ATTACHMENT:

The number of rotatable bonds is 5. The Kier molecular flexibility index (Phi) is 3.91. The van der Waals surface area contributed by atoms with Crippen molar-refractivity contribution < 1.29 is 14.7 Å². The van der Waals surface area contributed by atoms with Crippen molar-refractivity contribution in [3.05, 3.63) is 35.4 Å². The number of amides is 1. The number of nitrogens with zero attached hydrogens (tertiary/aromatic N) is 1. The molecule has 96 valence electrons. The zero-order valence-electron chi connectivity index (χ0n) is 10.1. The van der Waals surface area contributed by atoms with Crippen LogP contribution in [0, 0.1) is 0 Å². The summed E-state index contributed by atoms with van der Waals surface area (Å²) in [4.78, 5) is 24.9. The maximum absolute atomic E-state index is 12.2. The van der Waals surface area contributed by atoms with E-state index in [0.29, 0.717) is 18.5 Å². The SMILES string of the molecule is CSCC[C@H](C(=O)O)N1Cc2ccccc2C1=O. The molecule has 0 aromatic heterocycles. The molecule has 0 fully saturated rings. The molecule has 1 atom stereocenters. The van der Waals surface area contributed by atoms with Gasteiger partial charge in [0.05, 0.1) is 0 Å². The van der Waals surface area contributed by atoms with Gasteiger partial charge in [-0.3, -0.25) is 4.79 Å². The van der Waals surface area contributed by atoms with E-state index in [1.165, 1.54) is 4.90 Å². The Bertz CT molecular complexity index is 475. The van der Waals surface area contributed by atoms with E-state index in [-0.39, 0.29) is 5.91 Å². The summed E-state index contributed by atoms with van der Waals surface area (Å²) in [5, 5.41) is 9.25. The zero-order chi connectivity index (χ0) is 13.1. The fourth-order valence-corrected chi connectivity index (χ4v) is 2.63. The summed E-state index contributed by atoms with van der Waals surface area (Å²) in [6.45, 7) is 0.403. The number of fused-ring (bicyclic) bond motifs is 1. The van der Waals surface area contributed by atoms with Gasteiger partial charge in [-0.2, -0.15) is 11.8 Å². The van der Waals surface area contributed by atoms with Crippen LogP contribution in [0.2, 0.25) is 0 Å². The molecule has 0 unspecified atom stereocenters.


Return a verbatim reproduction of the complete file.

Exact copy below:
The number of rotatable bonds is 5. The Kier molecular flexibility index (Phi) is 3.91. The van der Waals surface area contributed by atoms with Crippen molar-refractivity contribution < 1.29 is 14.7 Å². The van der Waals surface area contributed by atoms with Crippen molar-refractivity contribution in [3.05, 3.63) is 35.4 Å². The number of amides is 1. The number of nitrogens with zero attached hydrogens (tertiary/aromatic N) is 1. The molecule has 96 valence electrons. The zero-order valence-electron chi connectivity index (χ0n) is 10.1. The van der Waals surface area contributed by atoms with Crippen LogP contribution in [0, 0.1) is 0 Å². The summed E-state index contributed by atoms with van der Waals surface area (Å²) in [4.78, 5) is 24.9. The maximum absolute atomic E-state index is 12.2. The van der Waals surface area contributed by atoms with E-state index in [0.29, 0.717) is 18.5 Å². The SMILES string of the molecule is CSCC[C@H](C(=O)O)N1Cc2ccccc2C1=O. The molecule has 0 aromatic heterocycles. The molecule has 0 fully saturated rings. The molecule has 1 atom stereocenters. The van der Waals surface area contributed by atoms with Gasteiger partial charge in [0.05, 0.1) is 0 Å². The van der Waals surface area contributed by atoms with Gasteiger partial charge in [-0.3, -0.25) is 4.79 Å². The van der Waals surface area contributed by atoms with E-state index in [1.165, 1.54) is 4.90 Å². The Bertz CT molecular complexity index is 475. The van der Waals surface area contributed by atoms with E-state index in [-0.39, 0.29) is 5.91 Å². The summed E-state index contributed by atoms with van der Waals surface area (Å²) in [5, 5.41) is 9.25. The zero-order chi connectivity index (χ0) is 13.1. The fourth-order valence-corrected chi connectivity index (χ4v) is 2.63. The summed E-state index contributed by atoms with van der Waals surface area (Å²) in [6.45, 7) is 0.403. The number of fused-ring (bicyclic) bond motifs is 1. The van der Waals surface area contributed by atoms with Gasteiger partial charge in [-0.2, -0.15) is 11.8 Å². The van der Waals surface area contributed by atoms with Crippen LogP contribution in [0.2, 0.25) is 0 Å². The molecule has 0 unspecified atom stereocenters.